Moses enacted no laws in favour of commerce, although there is no question, that he saw the situation of Palestine to be very favourable for it. The reason of this was, that the Hebrews who were designedly set apart to preserve the true religion, could not mingle with foreign idolatrous nations without injury. He, therefore, merely inculcated good faith and honesty in buying and selling, Lev. 19:36, 37. Deut. 25: 13–16; and left all the other interests of commerce to a future age. By the establishment, however, of the three great festivals, he gave occasion for some mercantile intercourse. At these festivals all the adult males of the nation were yearly assembled at one place. The consequence was, that those, who had any thing to sell, brought it ; while those, who wished to buy articles, came with the expectation of having an opportunity. As Moses, though he did not encourage, did not interdict foreign commerce; Solomon, at a later period, not only carried on a traffic in horses, as already stated, but sent ships from the port of Eziongeber through the Red Sea to Ophir, (probably the coast of Africa,) and also had commercial intercourse even with Spain, 1 K.9:26. 2 Chron. 9:21. This traffic, although a source of emolument, appears to have been neglected after the death of Solomon. The attempt made by Jehoshaphat to restore it, was frustrated by his ships being dashed upon the rocks and destroyed, 1 K. 22:48, 49. 2 Chron. 20:36. Joppa, though not a very convenient one, was properly the port of Jerusalem; and some of the large ves§ 113. MEASUREs or LENGTH. 123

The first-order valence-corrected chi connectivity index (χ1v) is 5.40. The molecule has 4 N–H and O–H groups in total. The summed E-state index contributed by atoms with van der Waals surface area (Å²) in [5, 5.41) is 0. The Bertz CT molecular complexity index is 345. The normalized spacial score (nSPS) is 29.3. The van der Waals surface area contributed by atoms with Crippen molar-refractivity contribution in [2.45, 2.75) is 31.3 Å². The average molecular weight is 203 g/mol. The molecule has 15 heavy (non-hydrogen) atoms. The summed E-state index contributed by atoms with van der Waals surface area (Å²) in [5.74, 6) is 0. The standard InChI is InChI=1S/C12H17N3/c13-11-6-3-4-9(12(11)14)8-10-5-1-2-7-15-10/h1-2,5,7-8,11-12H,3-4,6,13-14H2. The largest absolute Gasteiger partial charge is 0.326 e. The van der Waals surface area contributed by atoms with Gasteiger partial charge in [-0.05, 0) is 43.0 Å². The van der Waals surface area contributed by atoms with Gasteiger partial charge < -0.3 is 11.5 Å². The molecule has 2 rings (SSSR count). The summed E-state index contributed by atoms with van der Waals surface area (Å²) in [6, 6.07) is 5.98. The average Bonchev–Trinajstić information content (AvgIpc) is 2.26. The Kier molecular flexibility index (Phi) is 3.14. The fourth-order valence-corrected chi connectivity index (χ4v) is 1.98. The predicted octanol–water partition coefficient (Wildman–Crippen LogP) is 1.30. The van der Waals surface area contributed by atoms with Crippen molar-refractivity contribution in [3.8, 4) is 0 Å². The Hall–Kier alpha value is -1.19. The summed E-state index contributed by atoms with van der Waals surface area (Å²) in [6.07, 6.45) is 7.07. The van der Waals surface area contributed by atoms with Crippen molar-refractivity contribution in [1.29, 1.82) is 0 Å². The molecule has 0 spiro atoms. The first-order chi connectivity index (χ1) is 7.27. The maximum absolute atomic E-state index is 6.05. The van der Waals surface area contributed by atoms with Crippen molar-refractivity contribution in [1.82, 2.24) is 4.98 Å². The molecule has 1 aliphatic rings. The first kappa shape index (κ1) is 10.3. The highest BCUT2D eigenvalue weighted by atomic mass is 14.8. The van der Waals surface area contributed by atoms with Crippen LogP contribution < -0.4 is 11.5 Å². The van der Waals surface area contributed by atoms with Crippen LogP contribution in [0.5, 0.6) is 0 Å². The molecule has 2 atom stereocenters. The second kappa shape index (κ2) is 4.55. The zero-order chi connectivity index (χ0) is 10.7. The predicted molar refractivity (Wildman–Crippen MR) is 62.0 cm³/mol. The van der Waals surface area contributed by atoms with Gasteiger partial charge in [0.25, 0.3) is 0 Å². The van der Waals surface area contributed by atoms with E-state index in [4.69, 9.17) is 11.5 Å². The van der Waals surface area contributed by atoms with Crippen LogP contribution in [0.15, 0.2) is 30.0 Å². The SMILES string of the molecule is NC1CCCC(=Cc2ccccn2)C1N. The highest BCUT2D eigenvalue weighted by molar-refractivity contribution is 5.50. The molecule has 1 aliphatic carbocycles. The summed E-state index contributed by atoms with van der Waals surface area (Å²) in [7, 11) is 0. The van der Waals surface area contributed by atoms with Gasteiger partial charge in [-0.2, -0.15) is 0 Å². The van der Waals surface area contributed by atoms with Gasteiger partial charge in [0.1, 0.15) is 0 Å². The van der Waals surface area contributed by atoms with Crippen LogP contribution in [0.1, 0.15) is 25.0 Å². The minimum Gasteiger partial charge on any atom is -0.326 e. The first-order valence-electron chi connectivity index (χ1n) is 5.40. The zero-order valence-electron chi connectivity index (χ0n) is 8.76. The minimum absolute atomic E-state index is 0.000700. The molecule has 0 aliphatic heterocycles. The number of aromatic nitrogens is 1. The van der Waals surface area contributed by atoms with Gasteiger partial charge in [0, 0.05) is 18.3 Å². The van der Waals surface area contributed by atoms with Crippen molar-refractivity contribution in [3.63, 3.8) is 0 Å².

sels, which went to Spain, sailed from it, Jonah 1:3. In the age of Ezekiel, the commerce of Jerusalem was so great, that it gave occasion of envy even to the Tyrians themselves, Ezek. 26: 2. After the captivity, a great number of Jews became merchants and travelled for the purpose of traffic into all countries. About the year 150 B.C., prince Simon rendered the port at Joppa more convenient, than it had hitherto been. In the time of Pompey the Great, there were so many Jews abroad on the ocean, even in the character of pirates, that king Antigonus was accused before him of having sent them out on purpose. A new port was built by Herod at Cesarea.

§ 112. Weights AND MEAsures.

Commerce could not be carried on without coin, nor without a system of weights and measures. Weights and measures were regulated at a very early period in Asia. Regulations in regard to them as far as concerned the Hebrews were made by Moses, and measures and weights to serve as models, both for form and contents, were deposited in the tabernacle. All the duties in regard to this subject devolved, among the Jews as well as among the Egyptians, upon the priests. After the time of Solomon the models for weights, &c. were deposited in the temple; consequently, when the temple was destroyed, they perished with it. The Hebrews, while in captivity, used, as might be expected, the weights and measures of their masters. The prophet Ezekiel is a proof of this, who speaks of cubits and weights, evidently the same with those in use after the captivity. The weights and measures of the Jews, therefore, are to be distinguished into those before, and those after the captivity. Whenever they are mentioned by the Alexandrine translators, or by Josephus, they belong to the latter period. The amount and extent of weights and measures before the captivity cannot be accurately determined.

§ 113. Measures of LENGTH.

Almost all nations have taken their measures of length from the parts of the human body, and what their extent was among the Jews before the captivity can be learnt only by a reference to those parts. 124 § 113. MEASUREs of LENGTH.